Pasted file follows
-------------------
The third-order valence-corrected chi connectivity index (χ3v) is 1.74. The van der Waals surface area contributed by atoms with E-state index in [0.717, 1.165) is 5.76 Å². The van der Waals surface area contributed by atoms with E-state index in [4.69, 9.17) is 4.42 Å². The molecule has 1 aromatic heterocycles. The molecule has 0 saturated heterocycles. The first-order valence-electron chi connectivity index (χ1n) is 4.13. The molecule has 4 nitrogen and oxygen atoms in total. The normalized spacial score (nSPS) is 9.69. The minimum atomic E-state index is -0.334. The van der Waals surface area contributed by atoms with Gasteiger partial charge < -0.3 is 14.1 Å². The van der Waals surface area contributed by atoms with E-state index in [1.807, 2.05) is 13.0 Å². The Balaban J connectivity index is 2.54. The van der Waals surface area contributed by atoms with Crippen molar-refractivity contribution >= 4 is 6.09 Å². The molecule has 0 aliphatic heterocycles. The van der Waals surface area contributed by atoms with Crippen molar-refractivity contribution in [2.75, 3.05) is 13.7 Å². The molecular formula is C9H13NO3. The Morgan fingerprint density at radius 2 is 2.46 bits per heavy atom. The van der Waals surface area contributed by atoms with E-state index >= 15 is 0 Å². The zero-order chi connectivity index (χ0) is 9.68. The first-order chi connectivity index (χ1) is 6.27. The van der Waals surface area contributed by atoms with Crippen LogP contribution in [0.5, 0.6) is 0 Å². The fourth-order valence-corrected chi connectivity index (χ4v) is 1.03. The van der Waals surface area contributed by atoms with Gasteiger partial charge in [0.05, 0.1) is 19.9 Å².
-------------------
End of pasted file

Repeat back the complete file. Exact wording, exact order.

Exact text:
The third-order valence-corrected chi connectivity index (χ3v) is 1.74. The van der Waals surface area contributed by atoms with E-state index in [0.717, 1.165) is 5.76 Å². The van der Waals surface area contributed by atoms with E-state index in [4.69, 9.17) is 4.42 Å². The molecule has 1 aromatic heterocycles. The molecule has 0 saturated heterocycles. The first-order valence-electron chi connectivity index (χ1n) is 4.13. The molecule has 4 nitrogen and oxygen atoms in total. The normalized spacial score (nSPS) is 9.69. The minimum atomic E-state index is -0.334. The van der Waals surface area contributed by atoms with Gasteiger partial charge < -0.3 is 14.1 Å². The van der Waals surface area contributed by atoms with E-state index in [1.807, 2.05) is 13.0 Å². The Balaban J connectivity index is 2.54. The van der Waals surface area contributed by atoms with Crippen molar-refractivity contribution >= 4 is 6.09 Å². The molecule has 0 aliphatic heterocycles. The van der Waals surface area contributed by atoms with Crippen molar-refractivity contribution in [2.75, 3.05) is 13.7 Å². The molecular formula is C9H13NO3. The Morgan fingerprint density at radius 2 is 2.46 bits per heavy atom. The van der Waals surface area contributed by atoms with E-state index >= 15 is 0 Å². The zero-order chi connectivity index (χ0) is 9.68. The first-order chi connectivity index (χ1) is 6.27. The van der Waals surface area contributed by atoms with Crippen LogP contribution in [0.5, 0.6) is 0 Å². The fourth-order valence-corrected chi connectivity index (χ4v) is 1.03. The van der Waals surface area contributed by atoms with Gasteiger partial charge in [0.05, 0.1) is 19.9 Å².